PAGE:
At least one Indian worker has died while cleaning sewers or septic tanks every five days since the beginning of 2017, according to the first official government statistics on the work, considered one of country’s deadliest jobs and most insidious form of caste discrimination.
But activists and the National Commission for Safai Karamacharis (NCSK), the government agency that provided the data, say the real death rate is probably much higher – with many Indian authorities still undercounting the number of such workers in their state.
Eleven Indians have died so far this month while cleaning sewers or septic tanks without adequate safety gear. Five died in a single incident last week in the west of the capital, Delhi, when they were allegedly pressured into cleaning a sewage treatment tank.
“Soon after [one of the men] Umesh stepped into the plant, he fell unconscious,” a colleague of the men, Kapil Kumar, told the Hindustan Times. “Another worker entered to check on him, but he too fainted. Later, three others entered one by one, but they all fainted.”
The men were among hundreds of thousands of Indians who still work in a job known in India as “manual scavenging”, emptying dry toilets by hand, or cleaning septic tanks and sewers without protection.
Manual scavengers overwhelmingly belong to the Valmiki community, regarded among the lowest in the intricate caste system that still shapes most Indian lives.
The spate of deaths has sparked protests in Delhi and donations of more than 1m rupees (£10,480) for the family of another man who died while cleaning a sewer last Friday, after a tweet went viral showing his son crying over his body.
Manhar Valjibhai Zala, the chairman of the NCSK, said data collected so far by his agency had shown 123 deaths in sewers since the beginning of 2017. He estimated at least another 612 people had died since 1993.
The figures are the first official statistics on a problem Indian governments have sworn to eradicate since the 1950s, but NCSK officials admit they are incomplete, cobbled together based on English and Hindi newspaper articles and figures supplied by 13 of India’s 28 states and territories.
The figures also exclude those who clean dry toilets by hand, overwhelmingly Valmiki women, who do not risk asphyxiation but still develop diseases and injuries by handling faeces without protection.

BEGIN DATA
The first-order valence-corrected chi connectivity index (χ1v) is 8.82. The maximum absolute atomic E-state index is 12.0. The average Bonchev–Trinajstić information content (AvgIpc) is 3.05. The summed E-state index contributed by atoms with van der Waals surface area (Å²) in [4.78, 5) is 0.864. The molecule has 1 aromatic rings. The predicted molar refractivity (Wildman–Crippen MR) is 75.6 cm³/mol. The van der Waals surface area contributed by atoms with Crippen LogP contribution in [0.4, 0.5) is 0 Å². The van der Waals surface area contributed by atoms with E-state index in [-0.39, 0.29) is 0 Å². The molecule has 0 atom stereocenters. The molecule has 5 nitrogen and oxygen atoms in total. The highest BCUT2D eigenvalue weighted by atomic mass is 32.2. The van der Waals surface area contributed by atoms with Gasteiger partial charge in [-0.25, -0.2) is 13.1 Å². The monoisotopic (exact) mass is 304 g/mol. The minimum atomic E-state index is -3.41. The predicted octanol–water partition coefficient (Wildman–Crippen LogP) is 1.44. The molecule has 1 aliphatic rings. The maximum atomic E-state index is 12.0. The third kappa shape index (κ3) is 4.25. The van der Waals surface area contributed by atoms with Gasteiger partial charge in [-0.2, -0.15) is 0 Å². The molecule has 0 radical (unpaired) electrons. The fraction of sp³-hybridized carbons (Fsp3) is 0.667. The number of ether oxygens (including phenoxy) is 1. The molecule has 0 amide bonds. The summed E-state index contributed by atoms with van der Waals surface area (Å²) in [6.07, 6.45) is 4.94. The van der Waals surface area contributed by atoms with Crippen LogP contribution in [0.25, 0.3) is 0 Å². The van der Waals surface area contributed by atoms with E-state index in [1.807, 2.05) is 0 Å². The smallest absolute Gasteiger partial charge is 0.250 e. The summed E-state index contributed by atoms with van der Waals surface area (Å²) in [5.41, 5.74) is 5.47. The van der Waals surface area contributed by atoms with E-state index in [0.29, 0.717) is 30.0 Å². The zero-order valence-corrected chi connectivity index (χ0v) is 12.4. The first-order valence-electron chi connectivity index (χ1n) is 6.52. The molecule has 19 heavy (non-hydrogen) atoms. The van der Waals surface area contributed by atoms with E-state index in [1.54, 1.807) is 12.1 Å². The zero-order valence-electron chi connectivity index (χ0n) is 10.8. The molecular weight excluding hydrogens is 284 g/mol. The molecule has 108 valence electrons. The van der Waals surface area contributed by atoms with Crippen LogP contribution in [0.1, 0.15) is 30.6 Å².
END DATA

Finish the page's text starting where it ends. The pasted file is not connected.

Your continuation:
Safai Karmachari Andolan, an activist group working to rehabilitate scavengers, says its data shows at least 300 people have died doing the work since the start of 2017.
Manual scavenging has persisted even as India has modernised, and is deeply embedded in the country’s caste system, transcending religion – even among Indian Muslims there are communities associated with cleaning latrines and sewers.
Members of the Valmiki community told the Guardian this year that when they migrate to Indian cities, they are excluded from any jobs but cleaning. Across Delhi, men are often seen half-submerged in sewers without protection.
Indian governments have passed several pieces of legislation outlawing manual scavenging, the latest in 2013. But many scavengers are employed through several chains of subcontractors and even when police are willing to prosecute an employer, establishing who is culpable can be unclear.
State governments are also accused of burying the problem, presenting absurdly low estimates of the number of scavengers working inside their borders. Chhattisgarh state claims to have identified only three manual scavengers in its state while Gujarat claims to have just two.
“There is no political will to solve this,” said Bezwada Wilson, the national convener of the SKA. “Enforcement agencies are not interested in eradicating scavenging because the government is not interested. If they were cases would be filed immediately and the law would be enforced.”
More protests will be held in Delhi on Wednesday demanding central and state governments crack down on the practice.
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